All of this is happening while there is already a shortage of 80,000 truck drivers—and this is estimated to reach 160,000 by 2030.
Now, carriers are facing two options:
- Hire more drivers; or
- Encourage their existing drivers to work more hours.
Both are risky.
Hiring new drivers means they would have less experience, which is a key factor when it comes to roadway safety and operating a large vehicle.
Operating a commercial delivery vehicle is not easy. It requires a special license as well as extensive training and experience to know how to safely maneuver a truck that could weigh up to 80,000 pounds or more. It takes a competent and confident driver to make deliveries in neighborhoods they are not familiar with, deal with holiday traffic, and drive safely in snow, rain, and other inclement weather. A new driver, no matter how well-intentioned, is more likely to cause an accident sheerly because of their inexperience. According to USPS collision statistics from 2019, nearly half involved new employees.
Getting existing drivers to work longer hours puts them at risk of driving while fatigued, which can be as dangerous as driving drunk. Even seasoned truckers will be compromised if they drive too many consecutive hours without sufficient breaks. They already tend to increase their hours and drive further than ever during the holidays. When faced with tight deadlines and demanding carriers, they may be pressured to push themselves beyond what is safe—and what is allowed according to Federal trucking regulations.
Reaction time, attention, and awareness are all affected by fatigue. According to the National Safety Council (NSC), driving after being awake for more than 20 hours is equivalent to driving with a blood alcohol level of .08%: the legal limit to operate a vehicle in the United States. Drivers are three times more likely to be involved in traffic accidents if they are fatigued.
It’s That Time of Year…
The busiest time of year is upon us. From Thanksgiving to New Year’s Day, we will all be dealing with family gatherings, work parties, vacations with loved ones, and—you guessed it—online shopping. We have to consider what impact all those holiday deliveries will have on our local roads and highways.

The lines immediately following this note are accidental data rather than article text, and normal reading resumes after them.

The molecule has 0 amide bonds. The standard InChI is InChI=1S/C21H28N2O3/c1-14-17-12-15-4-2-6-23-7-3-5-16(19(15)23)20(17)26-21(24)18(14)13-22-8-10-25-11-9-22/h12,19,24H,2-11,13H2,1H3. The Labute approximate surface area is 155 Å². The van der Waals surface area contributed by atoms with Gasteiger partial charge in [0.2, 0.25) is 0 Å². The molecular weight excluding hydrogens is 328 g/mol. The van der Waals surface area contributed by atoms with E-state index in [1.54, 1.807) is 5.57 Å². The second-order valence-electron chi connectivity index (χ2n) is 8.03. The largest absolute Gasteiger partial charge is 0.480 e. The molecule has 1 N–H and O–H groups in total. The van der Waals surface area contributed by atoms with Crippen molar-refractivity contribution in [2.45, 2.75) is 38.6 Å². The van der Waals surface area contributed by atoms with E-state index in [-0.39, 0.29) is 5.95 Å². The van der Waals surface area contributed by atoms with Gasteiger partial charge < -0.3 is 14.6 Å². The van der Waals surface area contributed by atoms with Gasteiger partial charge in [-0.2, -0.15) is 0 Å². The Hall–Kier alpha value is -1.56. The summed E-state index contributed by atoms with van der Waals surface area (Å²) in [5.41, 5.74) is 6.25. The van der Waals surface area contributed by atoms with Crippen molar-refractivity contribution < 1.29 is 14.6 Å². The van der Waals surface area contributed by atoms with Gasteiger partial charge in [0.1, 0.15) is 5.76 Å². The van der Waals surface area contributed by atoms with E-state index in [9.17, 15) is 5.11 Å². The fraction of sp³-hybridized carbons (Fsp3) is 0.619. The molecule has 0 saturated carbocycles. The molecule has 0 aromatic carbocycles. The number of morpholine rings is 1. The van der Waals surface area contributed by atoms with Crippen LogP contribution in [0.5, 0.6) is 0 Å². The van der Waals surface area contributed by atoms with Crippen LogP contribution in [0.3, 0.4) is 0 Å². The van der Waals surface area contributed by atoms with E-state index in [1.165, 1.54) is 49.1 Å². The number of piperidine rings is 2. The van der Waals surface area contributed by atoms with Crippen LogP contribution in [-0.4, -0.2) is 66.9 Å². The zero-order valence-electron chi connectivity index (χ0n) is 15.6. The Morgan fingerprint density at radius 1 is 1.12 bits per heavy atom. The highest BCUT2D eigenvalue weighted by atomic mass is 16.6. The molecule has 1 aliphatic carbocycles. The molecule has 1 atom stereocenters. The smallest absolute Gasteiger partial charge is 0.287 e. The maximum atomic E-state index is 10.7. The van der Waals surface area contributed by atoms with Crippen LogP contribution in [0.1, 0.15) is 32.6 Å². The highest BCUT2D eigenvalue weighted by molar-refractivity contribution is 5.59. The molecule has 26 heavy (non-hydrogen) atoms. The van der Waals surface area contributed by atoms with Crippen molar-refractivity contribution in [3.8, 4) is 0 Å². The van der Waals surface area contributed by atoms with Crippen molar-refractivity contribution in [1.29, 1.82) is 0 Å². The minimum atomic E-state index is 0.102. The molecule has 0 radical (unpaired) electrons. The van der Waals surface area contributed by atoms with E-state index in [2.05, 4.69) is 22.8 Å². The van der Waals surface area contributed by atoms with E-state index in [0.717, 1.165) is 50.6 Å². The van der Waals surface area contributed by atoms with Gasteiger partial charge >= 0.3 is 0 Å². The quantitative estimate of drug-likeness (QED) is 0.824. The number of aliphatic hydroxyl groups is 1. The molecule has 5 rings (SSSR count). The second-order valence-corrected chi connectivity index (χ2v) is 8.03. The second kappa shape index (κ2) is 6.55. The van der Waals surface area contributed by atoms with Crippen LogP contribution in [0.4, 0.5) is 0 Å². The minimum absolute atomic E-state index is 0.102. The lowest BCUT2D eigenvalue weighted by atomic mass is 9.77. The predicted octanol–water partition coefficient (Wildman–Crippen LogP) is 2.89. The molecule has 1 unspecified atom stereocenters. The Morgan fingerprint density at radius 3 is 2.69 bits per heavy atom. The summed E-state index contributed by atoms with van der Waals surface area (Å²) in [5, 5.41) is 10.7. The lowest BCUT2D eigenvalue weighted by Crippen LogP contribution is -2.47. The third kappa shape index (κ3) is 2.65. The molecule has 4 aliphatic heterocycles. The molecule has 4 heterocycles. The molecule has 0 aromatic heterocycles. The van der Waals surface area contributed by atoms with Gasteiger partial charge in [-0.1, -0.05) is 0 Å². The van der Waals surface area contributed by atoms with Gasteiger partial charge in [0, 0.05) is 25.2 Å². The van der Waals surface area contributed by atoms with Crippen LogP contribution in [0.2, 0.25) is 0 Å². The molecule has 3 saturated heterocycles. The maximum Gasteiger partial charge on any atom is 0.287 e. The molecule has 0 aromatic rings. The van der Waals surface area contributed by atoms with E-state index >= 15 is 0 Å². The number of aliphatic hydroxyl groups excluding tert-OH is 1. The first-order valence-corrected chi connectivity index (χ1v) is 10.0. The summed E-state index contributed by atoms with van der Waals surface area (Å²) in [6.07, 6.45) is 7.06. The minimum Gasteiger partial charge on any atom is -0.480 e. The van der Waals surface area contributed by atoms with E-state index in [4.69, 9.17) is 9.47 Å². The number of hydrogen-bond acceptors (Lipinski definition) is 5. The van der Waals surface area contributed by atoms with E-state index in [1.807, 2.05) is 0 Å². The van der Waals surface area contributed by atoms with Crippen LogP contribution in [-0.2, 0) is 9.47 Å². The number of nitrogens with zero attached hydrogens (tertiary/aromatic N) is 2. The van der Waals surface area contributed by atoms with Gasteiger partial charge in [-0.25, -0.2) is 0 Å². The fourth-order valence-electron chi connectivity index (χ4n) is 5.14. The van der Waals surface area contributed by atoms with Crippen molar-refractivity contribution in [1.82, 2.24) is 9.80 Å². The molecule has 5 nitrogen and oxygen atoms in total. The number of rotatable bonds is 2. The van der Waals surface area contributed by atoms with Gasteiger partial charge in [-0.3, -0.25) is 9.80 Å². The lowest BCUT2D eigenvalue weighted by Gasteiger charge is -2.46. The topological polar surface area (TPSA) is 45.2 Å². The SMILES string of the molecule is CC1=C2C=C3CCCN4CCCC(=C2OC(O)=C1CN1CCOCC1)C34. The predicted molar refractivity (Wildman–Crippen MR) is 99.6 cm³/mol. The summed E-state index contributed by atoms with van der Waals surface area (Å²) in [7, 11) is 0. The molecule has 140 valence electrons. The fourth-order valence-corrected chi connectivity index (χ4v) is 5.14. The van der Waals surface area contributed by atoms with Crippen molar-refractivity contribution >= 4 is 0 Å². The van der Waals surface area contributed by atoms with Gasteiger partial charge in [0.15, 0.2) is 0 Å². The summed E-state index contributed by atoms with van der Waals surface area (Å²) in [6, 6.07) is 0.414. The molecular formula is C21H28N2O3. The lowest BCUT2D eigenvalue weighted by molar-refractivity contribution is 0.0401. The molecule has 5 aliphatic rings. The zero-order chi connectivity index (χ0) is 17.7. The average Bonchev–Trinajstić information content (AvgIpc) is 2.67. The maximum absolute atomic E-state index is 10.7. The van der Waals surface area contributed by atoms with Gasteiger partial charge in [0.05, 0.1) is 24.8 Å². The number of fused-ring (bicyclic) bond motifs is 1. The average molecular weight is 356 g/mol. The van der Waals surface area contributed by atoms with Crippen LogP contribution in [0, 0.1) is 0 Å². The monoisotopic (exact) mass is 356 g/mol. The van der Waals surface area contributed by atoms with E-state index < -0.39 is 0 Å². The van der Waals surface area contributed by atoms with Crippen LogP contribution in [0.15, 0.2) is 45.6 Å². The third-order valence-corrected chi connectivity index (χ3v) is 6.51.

Driving hazards are heightened during the holidays. There are more drunk drivers on the road during the winter holiday season, and that means more fatal accidents. Driving during peak delivery season has its fair share of dangers, and being aware of these is the first step toward staying safe. We can also try to relieve stressors during the holidays by taking things off our plates that are too much to deal with. We can drink responsibly and encourage our loved ones to do the same. We can slow down in winter weather and make sure our vehicles are properly maintained. Most of all, we can drive with increased awareness of the influx of delivery trucks and the dangers they can pose.
Amid all of this, we must not forget that trucking companies carry the lion’s share of responsibility for collisions involving their vehicles and drivers—whether they are employees or independent contractors. They set the standard for safety within their organizations and must not only employ responsible hiring practices but must curate an environment where a safety-first mentality is encouraged and thrives. It’s essential if we are all to enjoy a truly wonderful holiday season.